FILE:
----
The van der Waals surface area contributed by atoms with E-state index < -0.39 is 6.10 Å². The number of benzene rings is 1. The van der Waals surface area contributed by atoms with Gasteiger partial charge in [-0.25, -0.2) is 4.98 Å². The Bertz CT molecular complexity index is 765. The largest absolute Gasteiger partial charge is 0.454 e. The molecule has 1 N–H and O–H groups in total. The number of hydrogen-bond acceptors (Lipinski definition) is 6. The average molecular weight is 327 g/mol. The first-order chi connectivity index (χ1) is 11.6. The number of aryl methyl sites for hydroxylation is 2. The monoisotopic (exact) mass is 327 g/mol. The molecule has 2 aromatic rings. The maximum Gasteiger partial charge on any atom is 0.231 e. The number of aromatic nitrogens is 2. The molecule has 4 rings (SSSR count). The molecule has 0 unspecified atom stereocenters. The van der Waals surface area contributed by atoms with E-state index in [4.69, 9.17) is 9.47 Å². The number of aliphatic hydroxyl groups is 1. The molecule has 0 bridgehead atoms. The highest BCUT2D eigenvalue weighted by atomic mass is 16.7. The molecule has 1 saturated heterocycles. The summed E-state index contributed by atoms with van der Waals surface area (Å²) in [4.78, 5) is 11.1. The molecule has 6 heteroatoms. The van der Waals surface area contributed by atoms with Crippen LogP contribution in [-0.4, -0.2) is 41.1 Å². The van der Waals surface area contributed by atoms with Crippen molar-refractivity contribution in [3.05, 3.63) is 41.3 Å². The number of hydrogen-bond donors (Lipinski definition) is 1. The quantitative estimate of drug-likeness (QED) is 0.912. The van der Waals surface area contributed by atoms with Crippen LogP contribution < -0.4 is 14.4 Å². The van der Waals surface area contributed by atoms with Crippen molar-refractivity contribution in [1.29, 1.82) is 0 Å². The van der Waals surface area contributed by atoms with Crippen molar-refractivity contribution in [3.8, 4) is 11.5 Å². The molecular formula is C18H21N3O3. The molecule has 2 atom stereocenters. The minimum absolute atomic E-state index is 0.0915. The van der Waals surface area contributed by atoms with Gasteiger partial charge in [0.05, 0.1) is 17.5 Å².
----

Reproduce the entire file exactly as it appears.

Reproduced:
The van der Waals surface area contributed by atoms with E-state index < -0.39 is 6.10 Å². The number of benzene rings is 1. The van der Waals surface area contributed by atoms with Gasteiger partial charge in [-0.25, -0.2) is 4.98 Å². The Bertz CT molecular complexity index is 765. The largest absolute Gasteiger partial charge is 0.454 e. The molecule has 1 N–H and O–H groups in total. The number of hydrogen-bond acceptors (Lipinski definition) is 6. The average molecular weight is 327 g/mol. The first-order chi connectivity index (χ1) is 11.6. The number of aryl methyl sites for hydroxylation is 2. The monoisotopic (exact) mass is 327 g/mol. The molecule has 2 aromatic rings. The maximum Gasteiger partial charge on any atom is 0.231 e. The number of aromatic nitrogens is 2. The molecule has 4 rings (SSSR count). The molecule has 0 unspecified atom stereocenters. The van der Waals surface area contributed by atoms with E-state index in [4.69, 9.17) is 9.47 Å². The number of aliphatic hydroxyl groups is 1. The molecule has 0 bridgehead atoms. The highest BCUT2D eigenvalue weighted by atomic mass is 16.7. The molecule has 1 saturated heterocycles. The summed E-state index contributed by atoms with van der Waals surface area (Å²) in [4.78, 5) is 11.1. The molecule has 6 heteroatoms. The van der Waals surface area contributed by atoms with Crippen LogP contribution in [-0.4, -0.2) is 41.1 Å². The van der Waals surface area contributed by atoms with Crippen molar-refractivity contribution in [3.05, 3.63) is 41.3 Å². The number of hydrogen-bond donors (Lipinski definition) is 1. The quantitative estimate of drug-likeness (QED) is 0.912. The van der Waals surface area contributed by atoms with Crippen LogP contribution < -0.4 is 14.4 Å². The van der Waals surface area contributed by atoms with Crippen molar-refractivity contribution in [1.29, 1.82) is 0 Å². The van der Waals surface area contributed by atoms with Crippen molar-refractivity contribution in [3.8, 4) is 11.5 Å². The molecular formula is C18H21N3O3. The molecule has 2 atom stereocenters. The minimum absolute atomic E-state index is 0.0915. The van der Waals surface area contributed by atoms with Gasteiger partial charge in [0.05, 0.1) is 17.5 Å².